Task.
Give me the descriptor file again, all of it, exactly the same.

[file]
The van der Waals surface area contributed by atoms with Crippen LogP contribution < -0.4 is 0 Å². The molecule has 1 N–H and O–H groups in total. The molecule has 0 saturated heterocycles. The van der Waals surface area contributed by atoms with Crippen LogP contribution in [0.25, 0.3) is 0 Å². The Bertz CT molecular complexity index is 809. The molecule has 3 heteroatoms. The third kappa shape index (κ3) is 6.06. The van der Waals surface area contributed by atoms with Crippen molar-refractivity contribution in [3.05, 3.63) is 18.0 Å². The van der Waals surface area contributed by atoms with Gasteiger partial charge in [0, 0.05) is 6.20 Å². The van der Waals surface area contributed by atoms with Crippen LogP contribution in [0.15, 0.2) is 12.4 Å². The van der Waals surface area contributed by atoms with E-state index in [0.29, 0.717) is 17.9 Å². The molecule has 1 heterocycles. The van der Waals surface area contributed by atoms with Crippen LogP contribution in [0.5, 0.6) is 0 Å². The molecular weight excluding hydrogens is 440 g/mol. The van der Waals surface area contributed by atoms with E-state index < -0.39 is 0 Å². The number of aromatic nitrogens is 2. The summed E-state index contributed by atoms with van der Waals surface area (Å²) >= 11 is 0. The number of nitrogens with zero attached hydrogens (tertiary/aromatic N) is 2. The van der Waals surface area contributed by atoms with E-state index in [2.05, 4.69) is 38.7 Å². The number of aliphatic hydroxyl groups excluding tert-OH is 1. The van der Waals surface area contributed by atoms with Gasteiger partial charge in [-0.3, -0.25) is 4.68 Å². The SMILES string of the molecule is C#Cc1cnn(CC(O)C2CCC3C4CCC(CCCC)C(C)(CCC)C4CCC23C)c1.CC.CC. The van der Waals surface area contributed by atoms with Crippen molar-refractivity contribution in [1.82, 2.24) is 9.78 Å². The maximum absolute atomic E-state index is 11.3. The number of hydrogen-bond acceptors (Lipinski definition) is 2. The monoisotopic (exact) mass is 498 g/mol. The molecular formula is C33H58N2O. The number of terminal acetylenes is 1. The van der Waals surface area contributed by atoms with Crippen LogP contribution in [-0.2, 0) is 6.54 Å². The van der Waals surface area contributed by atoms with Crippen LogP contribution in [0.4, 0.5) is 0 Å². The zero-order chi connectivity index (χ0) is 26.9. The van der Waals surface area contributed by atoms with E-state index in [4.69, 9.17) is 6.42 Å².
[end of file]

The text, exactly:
The van der Waals surface area contributed by atoms with Crippen LogP contribution < -0.4 is 0 Å². The molecule has 1 N–H and O–H groups in total. The molecule has 0 saturated heterocycles. The van der Waals surface area contributed by atoms with Crippen LogP contribution in [0.25, 0.3) is 0 Å². The Bertz CT molecular complexity index is 809. The molecule has 3 heteroatoms. The third kappa shape index (κ3) is 6.06. The van der Waals surface area contributed by atoms with Crippen molar-refractivity contribution in [3.05, 3.63) is 18.0 Å². The van der Waals surface area contributed by atoms with Gasteiger partial charge in [0, 0.05) is 6.20 Å². The van der Waals surface area contributed by atoms with Crippen LogP contribution in [0.15, 0.2) is 12.4 Å². The van der Waals surface area contributed by atoms with E-state index in [0.29, 0.717) is 17.9 Å². The molecule has 1 heterocycles. The van der Waals surface area contributed by atoms with Crippen LogP contribution in [0.5, 0.6) is 0 Å². The molecular weight excluding hydrogens is 440 g/mol. The van der Waals surface area contributed by atoms with E-state index < -0.39 is 0 Å². The number of aromatic nitrogens is 2. The summed E-state index contributed by atoms with van der Waals surface area (Å²) >= 11 is 0. The number of nitrogens with zero attached hydrogens (tertiary/aromatic N) is 2. The van der Waals surface area contributed by atoms with E-state index in [2.05, 4.69) is 38.7 Å². The number of aliphatic hydroxyl groups excluding tert-OH is 1. The van der Waals surface area contributed by atoms with Gasteiger partial charge in [-0.3, -0.25) is 4.68 Å². The SMILES string of the molecule is C#Cc1cnn(CC(O)C2CCC3C4CCC(CCCC)C(C)(CCC)C4CCC23C)c1.CC.CC. The van der Waals surface area contributed by atoms with Crippen molar-refractivity contribution in [1.82, 2.24) is 9.78 Å². The maximum absolute atomic E-state index is 11.3. The number of hydrogen-bond acceptors (Lipinski definition) is 2. The monoisotopic (exact) mass is 498 g/mol. The molecular formula is C33H58N2O. The number of terminal acetylenes is 1. The van der Waals surface area contributed by atoms with Crippen LogP contribution in [-0.2, 0) is 6.54 Å². The van der Waals surface area contributed by atoms with Crippen LogP contribution in [0.4, 0.5) is 0 Å². The zero-order chi connectivity index (χ0) is 26.9. The van der Waals surface area contributed by atoms with E-state index in [4.69, 9.17) is 6.42 Å².